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St. Jude Children’s Research Hospital scientists show that the PTEN tumor suppressor protein is essential for proper regulatory T cell function; discovery offers new focus for improving treatment of autoimmune diseases. (Hongbo Chi, PhD)
Scientists at St. Jude have discovered that a protein widely known for preventing tumors also helps regulatory T cells do their job.
Blood contains a large number of T cells, which act like soldiers that defend against infections and other invaders. When T cells detect a threat, they “wake up” and start multiplying into an army to destroy it. How T cells are triggered to multiply has been largely a mystery.
St. Jude Children’s Research Hospital scientists find mechanism that launches production of the specialized T cells essential for combating infectious agents and that offers new therapeutic possibilities. (Dr. Hongbo Chi)
St. Jude Children’s Research Hospital study challenges prior understanding of the process regulating specialized T cells that are essential for a balanced immune system. (Dr. Hongbo Chi)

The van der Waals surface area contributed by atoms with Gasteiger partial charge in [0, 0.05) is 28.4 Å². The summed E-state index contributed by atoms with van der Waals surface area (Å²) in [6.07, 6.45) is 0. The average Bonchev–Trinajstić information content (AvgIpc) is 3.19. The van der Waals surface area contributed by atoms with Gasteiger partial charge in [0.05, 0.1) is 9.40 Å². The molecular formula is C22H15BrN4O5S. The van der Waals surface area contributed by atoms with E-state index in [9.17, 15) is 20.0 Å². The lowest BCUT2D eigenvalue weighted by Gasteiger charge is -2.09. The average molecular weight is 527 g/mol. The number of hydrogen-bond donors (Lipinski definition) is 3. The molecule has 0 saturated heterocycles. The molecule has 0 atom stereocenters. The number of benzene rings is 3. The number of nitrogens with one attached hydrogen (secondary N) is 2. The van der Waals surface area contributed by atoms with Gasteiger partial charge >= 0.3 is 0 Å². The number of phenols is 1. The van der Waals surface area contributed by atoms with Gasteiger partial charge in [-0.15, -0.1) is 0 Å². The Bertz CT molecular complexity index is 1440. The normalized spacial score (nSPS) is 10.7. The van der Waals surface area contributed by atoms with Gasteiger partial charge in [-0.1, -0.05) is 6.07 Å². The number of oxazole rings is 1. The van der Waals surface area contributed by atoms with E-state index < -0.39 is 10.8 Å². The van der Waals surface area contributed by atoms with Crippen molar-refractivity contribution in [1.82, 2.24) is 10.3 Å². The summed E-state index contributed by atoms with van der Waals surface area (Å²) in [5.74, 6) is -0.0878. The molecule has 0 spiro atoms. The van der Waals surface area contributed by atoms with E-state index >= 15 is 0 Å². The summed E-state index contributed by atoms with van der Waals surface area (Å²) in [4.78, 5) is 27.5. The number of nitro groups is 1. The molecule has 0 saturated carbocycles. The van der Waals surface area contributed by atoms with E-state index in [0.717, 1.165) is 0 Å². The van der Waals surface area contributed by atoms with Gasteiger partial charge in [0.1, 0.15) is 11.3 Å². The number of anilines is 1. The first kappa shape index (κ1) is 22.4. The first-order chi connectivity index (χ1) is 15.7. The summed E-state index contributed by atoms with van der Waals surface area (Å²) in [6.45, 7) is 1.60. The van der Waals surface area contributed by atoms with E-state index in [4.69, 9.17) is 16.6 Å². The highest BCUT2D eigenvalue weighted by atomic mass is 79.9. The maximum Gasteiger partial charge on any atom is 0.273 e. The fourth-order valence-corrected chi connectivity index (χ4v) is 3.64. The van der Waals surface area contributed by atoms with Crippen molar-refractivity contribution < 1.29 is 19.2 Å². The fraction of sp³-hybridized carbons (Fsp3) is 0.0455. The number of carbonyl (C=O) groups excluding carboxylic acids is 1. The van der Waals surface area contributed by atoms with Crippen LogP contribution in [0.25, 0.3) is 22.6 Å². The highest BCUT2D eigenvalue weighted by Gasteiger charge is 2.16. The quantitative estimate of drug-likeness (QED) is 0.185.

St. Jude Children’s Research Hospital scientists show that the molecule serves as a bridge between the two arms of the immune system that provides a new mechanism guiding T cell differentiation
St. Jude Children’s Research Hospital scientists provide insight into immune system biology and identify the mechanism that keeps white blood cell activity at a minimum until the specific immune response is needed.
St. Jude Children’s Research Hospital scientists uncover a novel pathway for regulating T lymphocytes that play very different roles in inflammation. The mechanism offers a promising target for new drugs against autoimmune disorders.